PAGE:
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Which Way to Lean?

If a woman wants a career in science, technology, engineering, and math, the California Institute of Technology's Frances Arnold says she has to seize it herself.

"Bemoaning your fate is not going to solve the problem," Arnold, an award-winning biochemical engineer, tells NPR. "One has to move forward." While she notes that there may be people who say that women don't perform as well in STEM fields, those naysayers should be ignored as you strive for what you want.

But as NPR's Kelly McEvers reports, some women say that such a 'lean in' approach isn't their style. "I consider myself an introvert," says Nikki Peck, a bioengineering graduate student. "I have a hard time just like talking to people. You know, it's hard for me to get up sort of the initiative to, you know, lean in or just do it."

Peck is taking a year off to work at Calico, a company founded by Google to study longevity, and McEvers says that Peck is worried about working in a field where women get good jobs, but for some reason don't seem to stay in them — possibly because the demands of juggling such high-powered careers and a family are problem still waiting to be solved.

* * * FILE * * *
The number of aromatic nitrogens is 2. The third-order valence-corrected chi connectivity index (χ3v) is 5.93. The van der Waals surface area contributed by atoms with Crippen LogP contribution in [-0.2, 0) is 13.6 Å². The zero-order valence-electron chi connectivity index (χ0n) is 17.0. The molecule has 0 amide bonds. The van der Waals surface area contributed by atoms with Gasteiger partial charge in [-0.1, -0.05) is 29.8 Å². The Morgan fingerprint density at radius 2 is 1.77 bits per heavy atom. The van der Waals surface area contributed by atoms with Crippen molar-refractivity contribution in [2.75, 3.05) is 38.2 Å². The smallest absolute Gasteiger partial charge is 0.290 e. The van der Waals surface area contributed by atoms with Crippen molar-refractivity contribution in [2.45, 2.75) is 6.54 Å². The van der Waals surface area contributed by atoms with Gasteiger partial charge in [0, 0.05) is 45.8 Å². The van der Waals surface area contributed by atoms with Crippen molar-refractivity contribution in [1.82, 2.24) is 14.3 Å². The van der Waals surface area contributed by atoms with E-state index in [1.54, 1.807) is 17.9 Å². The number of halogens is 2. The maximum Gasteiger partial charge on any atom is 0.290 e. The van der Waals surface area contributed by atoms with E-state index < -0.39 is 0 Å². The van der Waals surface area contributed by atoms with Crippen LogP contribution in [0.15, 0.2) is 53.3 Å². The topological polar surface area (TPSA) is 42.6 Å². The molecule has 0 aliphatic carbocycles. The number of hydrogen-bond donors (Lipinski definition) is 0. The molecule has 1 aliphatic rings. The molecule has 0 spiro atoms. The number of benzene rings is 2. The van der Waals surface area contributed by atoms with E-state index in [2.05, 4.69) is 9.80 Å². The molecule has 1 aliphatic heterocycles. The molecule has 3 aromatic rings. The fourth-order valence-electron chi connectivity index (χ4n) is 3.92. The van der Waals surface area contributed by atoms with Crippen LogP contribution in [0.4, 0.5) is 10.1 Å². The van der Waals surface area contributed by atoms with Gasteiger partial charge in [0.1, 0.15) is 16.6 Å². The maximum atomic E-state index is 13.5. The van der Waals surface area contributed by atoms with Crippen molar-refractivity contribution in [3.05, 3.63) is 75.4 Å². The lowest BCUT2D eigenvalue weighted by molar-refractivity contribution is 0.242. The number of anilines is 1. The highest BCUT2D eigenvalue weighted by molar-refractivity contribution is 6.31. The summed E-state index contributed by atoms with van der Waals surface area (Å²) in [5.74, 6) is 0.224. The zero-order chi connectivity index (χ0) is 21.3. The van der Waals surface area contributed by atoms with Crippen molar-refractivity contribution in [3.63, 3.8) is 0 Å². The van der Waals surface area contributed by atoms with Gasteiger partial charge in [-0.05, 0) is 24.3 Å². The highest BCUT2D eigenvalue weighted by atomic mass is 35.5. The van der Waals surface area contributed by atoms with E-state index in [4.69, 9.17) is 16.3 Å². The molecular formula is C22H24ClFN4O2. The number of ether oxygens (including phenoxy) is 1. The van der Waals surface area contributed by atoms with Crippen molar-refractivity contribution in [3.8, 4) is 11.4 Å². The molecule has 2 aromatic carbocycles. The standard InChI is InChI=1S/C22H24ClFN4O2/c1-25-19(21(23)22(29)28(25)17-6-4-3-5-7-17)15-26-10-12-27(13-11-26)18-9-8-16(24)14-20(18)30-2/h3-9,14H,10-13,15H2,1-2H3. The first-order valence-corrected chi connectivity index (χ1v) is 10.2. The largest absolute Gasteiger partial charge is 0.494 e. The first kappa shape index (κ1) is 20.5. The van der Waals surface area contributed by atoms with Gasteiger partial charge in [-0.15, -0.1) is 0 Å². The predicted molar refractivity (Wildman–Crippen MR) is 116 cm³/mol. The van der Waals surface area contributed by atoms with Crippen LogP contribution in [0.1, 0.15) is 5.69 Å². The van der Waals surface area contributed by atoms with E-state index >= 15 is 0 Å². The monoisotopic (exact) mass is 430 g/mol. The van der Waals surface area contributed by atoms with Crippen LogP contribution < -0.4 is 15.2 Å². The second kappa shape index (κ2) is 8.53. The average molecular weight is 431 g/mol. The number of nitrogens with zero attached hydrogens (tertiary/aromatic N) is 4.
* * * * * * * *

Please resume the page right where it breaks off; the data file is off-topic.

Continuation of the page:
The Scan

Steps for Quick Review

The US Food and Drug Administration is preparing for the quick review of drugs and vaccines for the Omicron variant, according to the Wall Street Journal.

Moving Away From Using Term 'Race'

A new analysis finds that geneticists are using the term "race" in their papers less than in years past, as Science reports.

Point of the Program

The Guardian writes that some scientists have called the design of a UK newborn sequencing program into question.

Science Papers Present Multi-Omic Analysis of Lung Cells, Regulation of Cardiomyocyte Proliferation

In Science this week: a multi-omic analysis of lung cells focuses on RIT1-regulated pathways, and more.